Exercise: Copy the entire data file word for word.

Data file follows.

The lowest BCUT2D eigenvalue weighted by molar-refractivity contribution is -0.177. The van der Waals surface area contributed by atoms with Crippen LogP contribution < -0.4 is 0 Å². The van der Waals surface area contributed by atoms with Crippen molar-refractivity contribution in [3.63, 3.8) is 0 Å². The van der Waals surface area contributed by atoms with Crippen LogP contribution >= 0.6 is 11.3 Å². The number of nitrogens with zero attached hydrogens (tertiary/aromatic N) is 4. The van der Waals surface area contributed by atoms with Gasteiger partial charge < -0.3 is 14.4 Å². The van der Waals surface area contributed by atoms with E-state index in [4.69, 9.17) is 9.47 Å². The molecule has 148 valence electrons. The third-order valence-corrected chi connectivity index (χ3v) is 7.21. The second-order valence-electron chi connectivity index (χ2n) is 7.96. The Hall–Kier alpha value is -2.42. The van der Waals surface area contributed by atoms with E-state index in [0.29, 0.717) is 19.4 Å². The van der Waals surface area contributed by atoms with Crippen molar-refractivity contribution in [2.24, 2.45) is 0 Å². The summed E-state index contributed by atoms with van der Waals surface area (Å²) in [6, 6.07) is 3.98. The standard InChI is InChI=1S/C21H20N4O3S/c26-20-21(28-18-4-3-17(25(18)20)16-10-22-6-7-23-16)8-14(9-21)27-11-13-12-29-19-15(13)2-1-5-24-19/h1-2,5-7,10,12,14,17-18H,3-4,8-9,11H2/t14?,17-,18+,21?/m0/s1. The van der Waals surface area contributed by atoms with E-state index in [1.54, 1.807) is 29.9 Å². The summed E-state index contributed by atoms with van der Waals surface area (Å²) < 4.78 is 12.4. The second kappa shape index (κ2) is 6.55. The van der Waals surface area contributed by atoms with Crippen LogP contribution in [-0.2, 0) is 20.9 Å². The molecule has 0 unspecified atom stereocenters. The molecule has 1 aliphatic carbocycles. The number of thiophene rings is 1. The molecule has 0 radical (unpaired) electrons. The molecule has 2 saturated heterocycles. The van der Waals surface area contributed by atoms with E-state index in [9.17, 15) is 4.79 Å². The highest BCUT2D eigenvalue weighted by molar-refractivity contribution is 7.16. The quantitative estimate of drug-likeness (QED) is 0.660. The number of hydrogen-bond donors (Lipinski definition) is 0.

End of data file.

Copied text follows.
The lowest BCUT2D eigenvalue weighted by molar-refractivity contribution is -0.177. The van der Waals surface area contributed by atoms with Crippen LogP contribution < -0.4 is 0 Å². The van der Waals surface area contributed by atoms with Crippen molar-refractivity contribution in [3.63, 3.8) is 0 Å². The van der Waals surface area contributed by atoms with Crippen LogP contribution >= 0.6 is 11.3 Å². The number of nitrogens with zero attached hydrogens (tertiary/aromatic N) is 4. The van der Waals surface area contributed by atoms with Gasteiger partial charge < -0.3 is 14.4 Å². The van der Waals surface area contributed by atoms with E-state index in [4.69, 9.17) is 9.47 Å². The molecule has 148 valence electrons. The third-order valence-corrected chi connectivity index (χ3v) is 7.21. The second-order valence-electron chi connectivity index (χ2n) is 7.96. The Hall–Kier alpha value is -2.42. The van der Waals surface area contributed by atoms with E-state index in [0.29, 0.717) is 19.4 Å². The van der Waals surface area contributed by atoms with Crippen molar-refractivity contribution in [2.24, 2.45) is 0 Å². The summed E-state index contributed by atoms with van der Waals surface area (Å²) in [6, 6.07) is 3.98. The standard InChI is InChI=1S/C21H20N4O3S/c26-20-21(28-18-4-3-17(25(18)20)16-10-22-6-7-23-16)8-14(9-21)27-11-13-12-29-19-15(13)2-1-5-24-19/h1-2,5-7,10,12,14,17-18H,3-4,8-9,11H2/t14?,17-,18+,21?/m0/s1. The van der Waals surface area contributed by atoms with E-state index in [1.54, 1.807) is 29.9 Å². The summed E-state index contributed by atoms with van der Waals surface area (Å²) < 4.78 is 12.4. The second kappa shape index (κ2) is 6.55. The van der Waals surface area contributed by atoms with Crippen LogP contribution in [-0.2, 0) is 20.9 Å². The molecule has 0 unspecified atom stereocenters. The molecule has 1 aliphatic carbocycles. The number of thiophene rings is 1. The molecule has 0 radical (unpaired) electrons. The molecule has 2 saturated heterocycles. The van der Waals surface area contributed by atoms with E-state index in [9.17, 15) is 4.79 Å². The highest BCUT2D eigenvalue weighted by molar-refractivity contribution is 7.16. The quantitative estimate of drug-likeness (QED) is 0.660. The number of hydrogen-bond donors (Lipinski definition) is 0.